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    This commit enables a UFS filesystem to do a forcible unmount when · c18fd016
    chs authored
    the underlying media fails or becomes inaccessible. For example
    when a USB flash memory card hosting a UFS filesystem is unplugged.
    The strategy for handling disk I/O errors when soft updates are
    enabled is to stop writing to the disk of the affected file system
    but continue to accept I/O requests and report that all future
    writes by the file system to that disk actually succeed. Then
    initiate an asynchronous forced unmount of the affected file system.
    There are two cases for disk I/O errors:
       - ENXIO, which means that this disk is gone and the lower layers
         of the storage stack already guarantee that no future I/O to
         this disk will succeed.
       - EIO (or most other errors), which means that this particular
         I/O request has failed but subsequent I/O requests to this
         disk might still succeed.
    For ENXIO, we can just clear the error and continue, because we
    know that the file system cannot affect the on-disk state after we
    see this error. For EIO or other errors, we arrange for the geom_vfs
    layer to reject all future I/O requests with ENXIO just like is
    done when the geom_vfs is orphaned. In both cases, the file system
    code can just clear the error and proceed with the forcible unmount.
    This new treatment of I/O errors is needed for writes of any buffer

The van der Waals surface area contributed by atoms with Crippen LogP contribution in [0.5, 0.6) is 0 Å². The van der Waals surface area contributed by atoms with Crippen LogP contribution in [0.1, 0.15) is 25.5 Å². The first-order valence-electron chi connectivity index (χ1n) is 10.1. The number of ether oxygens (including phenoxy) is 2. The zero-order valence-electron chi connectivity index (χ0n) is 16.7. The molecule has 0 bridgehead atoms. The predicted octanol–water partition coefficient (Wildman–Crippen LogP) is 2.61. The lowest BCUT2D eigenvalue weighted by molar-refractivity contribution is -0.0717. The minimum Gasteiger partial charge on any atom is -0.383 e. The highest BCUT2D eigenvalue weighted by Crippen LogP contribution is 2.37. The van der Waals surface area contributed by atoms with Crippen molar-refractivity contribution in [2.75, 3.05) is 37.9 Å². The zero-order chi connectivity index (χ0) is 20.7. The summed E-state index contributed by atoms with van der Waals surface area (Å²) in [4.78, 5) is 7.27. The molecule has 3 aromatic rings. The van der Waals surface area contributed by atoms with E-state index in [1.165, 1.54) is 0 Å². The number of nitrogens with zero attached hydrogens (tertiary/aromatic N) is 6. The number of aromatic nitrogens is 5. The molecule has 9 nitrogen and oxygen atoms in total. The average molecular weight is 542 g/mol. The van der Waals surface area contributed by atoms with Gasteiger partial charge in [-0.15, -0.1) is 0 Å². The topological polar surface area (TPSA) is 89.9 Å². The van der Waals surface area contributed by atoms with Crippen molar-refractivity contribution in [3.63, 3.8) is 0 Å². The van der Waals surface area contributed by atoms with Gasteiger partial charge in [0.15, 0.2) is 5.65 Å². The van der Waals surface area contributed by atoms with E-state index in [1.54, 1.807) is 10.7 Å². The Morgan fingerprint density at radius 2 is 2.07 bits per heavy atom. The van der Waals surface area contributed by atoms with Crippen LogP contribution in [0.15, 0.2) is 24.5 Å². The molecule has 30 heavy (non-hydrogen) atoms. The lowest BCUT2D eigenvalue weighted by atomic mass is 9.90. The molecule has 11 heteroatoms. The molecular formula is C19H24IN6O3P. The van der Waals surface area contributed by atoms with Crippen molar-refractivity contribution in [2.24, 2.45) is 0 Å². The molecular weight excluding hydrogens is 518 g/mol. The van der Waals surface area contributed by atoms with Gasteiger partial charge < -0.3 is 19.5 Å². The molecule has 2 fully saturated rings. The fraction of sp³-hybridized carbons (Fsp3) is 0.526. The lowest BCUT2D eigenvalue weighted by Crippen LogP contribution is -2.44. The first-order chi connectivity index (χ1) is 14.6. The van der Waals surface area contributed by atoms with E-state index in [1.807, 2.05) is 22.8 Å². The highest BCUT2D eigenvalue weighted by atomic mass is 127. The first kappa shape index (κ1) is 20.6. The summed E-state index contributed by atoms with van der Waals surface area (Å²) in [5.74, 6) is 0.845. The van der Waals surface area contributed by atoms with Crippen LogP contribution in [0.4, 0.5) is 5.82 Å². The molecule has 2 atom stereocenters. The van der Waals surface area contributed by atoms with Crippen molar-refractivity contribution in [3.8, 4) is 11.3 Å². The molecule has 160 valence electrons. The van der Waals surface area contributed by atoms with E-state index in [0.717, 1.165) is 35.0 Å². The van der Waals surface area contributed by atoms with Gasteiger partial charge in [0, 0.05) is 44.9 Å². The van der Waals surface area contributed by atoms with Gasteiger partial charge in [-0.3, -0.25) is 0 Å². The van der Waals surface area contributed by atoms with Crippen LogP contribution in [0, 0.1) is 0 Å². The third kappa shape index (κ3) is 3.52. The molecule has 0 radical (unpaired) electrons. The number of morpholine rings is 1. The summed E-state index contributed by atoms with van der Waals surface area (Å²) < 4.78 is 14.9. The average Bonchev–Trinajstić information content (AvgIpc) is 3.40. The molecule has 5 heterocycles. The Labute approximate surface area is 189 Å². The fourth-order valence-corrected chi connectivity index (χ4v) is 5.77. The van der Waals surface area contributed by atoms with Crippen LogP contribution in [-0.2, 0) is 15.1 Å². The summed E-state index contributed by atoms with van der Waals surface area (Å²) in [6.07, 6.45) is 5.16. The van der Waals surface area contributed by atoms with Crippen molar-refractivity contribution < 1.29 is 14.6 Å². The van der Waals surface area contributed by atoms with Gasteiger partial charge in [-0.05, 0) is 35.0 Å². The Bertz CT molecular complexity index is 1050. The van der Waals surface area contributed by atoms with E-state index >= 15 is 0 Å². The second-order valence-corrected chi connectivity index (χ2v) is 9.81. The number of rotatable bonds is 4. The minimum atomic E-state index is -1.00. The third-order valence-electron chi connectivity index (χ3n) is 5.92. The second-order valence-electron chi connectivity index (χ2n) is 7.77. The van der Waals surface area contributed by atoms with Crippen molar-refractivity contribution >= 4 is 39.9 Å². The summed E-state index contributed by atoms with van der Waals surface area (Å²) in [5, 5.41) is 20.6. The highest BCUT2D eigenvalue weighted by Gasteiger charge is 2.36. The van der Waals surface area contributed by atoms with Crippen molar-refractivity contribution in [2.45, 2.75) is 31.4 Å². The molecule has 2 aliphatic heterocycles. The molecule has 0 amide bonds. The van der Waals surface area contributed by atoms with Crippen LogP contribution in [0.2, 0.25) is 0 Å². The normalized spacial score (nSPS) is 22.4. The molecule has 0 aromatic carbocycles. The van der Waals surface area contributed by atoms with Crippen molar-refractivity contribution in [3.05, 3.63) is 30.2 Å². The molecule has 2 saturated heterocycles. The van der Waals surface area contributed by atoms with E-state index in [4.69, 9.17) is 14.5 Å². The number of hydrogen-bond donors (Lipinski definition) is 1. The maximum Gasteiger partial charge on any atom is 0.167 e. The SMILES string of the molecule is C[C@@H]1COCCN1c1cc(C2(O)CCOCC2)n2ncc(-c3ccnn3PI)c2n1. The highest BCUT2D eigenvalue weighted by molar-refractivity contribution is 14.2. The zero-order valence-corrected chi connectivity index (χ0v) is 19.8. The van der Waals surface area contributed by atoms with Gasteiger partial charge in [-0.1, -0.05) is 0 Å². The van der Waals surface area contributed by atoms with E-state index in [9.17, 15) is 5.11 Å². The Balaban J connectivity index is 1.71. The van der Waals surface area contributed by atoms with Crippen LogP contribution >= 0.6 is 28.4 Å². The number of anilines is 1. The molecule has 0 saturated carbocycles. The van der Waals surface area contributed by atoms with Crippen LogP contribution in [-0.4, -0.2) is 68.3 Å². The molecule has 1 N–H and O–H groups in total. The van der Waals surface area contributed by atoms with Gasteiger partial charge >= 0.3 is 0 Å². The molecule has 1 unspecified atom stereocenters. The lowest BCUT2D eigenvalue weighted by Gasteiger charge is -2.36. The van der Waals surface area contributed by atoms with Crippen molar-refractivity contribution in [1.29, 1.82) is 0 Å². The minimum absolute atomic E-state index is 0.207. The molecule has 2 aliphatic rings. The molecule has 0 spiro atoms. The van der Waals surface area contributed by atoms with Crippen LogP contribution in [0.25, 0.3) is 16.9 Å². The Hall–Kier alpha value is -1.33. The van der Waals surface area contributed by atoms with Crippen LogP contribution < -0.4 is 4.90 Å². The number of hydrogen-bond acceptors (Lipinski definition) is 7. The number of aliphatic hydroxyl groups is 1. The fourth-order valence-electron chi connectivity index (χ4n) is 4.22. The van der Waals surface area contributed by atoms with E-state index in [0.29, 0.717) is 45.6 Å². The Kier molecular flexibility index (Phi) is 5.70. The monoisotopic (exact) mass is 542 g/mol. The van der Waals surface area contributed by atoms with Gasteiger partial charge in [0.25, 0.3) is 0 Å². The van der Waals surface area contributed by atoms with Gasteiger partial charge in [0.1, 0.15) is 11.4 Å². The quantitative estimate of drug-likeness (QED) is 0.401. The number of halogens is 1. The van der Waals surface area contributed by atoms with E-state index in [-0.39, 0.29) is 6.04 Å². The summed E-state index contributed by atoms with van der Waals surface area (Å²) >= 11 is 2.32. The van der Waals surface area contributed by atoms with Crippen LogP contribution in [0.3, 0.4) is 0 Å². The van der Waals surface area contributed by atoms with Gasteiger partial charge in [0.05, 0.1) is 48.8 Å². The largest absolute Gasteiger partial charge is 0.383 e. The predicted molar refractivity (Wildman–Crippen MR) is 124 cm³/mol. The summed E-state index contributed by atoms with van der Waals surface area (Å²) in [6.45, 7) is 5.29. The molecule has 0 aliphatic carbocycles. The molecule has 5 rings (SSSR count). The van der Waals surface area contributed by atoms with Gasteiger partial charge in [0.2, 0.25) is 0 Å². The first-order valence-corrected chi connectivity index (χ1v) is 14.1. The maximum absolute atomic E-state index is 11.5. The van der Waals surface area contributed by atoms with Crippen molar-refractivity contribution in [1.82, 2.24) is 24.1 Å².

that is involved in a dependency. Most dependencies are described
    by a structure attached to the buffer's b_dep field. But some are
    created and processed as a result of the completion of the dependencies
    attached to the buffer.
    Clearing of some dependencies require a read. For example if there
    is a dependency that requires an inode to be written, the disk block
    containing that inode must be read, the updated inode copied into
    place in that buffer, and the buffer then written back to disk.
    Often the needed buffer is already in memory and can be used. But
    if it needs to be read from the disk, the read will fail, so we
    fabricate a buffer full of zeroes and pretend that the read succeeded.
    This zero'ed buffer can be updated and written back to disk.
    The only case where a buffer full of zeros causes the code to do
    the wrong thing is when reading an inode buffer containing an inode
    that still has an inode dependency in memory that will reinitialize
    the effective link count (i_effnlink) based on the actual link count
    (i_nlink) that we read. To handle this case we now store the i_nlink
    value that we wrote in the inode dependency so that it can be
    restored into the zero'ed buffer thus keeping the tracking of the
    inode link count consistent.
    Because applications depend on knowing when an attempt to write
    their data to stable storage has failed, the fsync(2) and msync(2)
    system calls need to return errors if data fails to be written to
    stable storage. So these operations return ENXIO for every call
    made on files in a file system where we have otherwise been ignoring
    I/O errors.
    Coauthered by: mckusick
    Reviewed by:   kib
    Tested by:     Peter Holm
    Approved by:   mckusick (mentor)
    Sponsored by:  Netflix
    Differential Revision: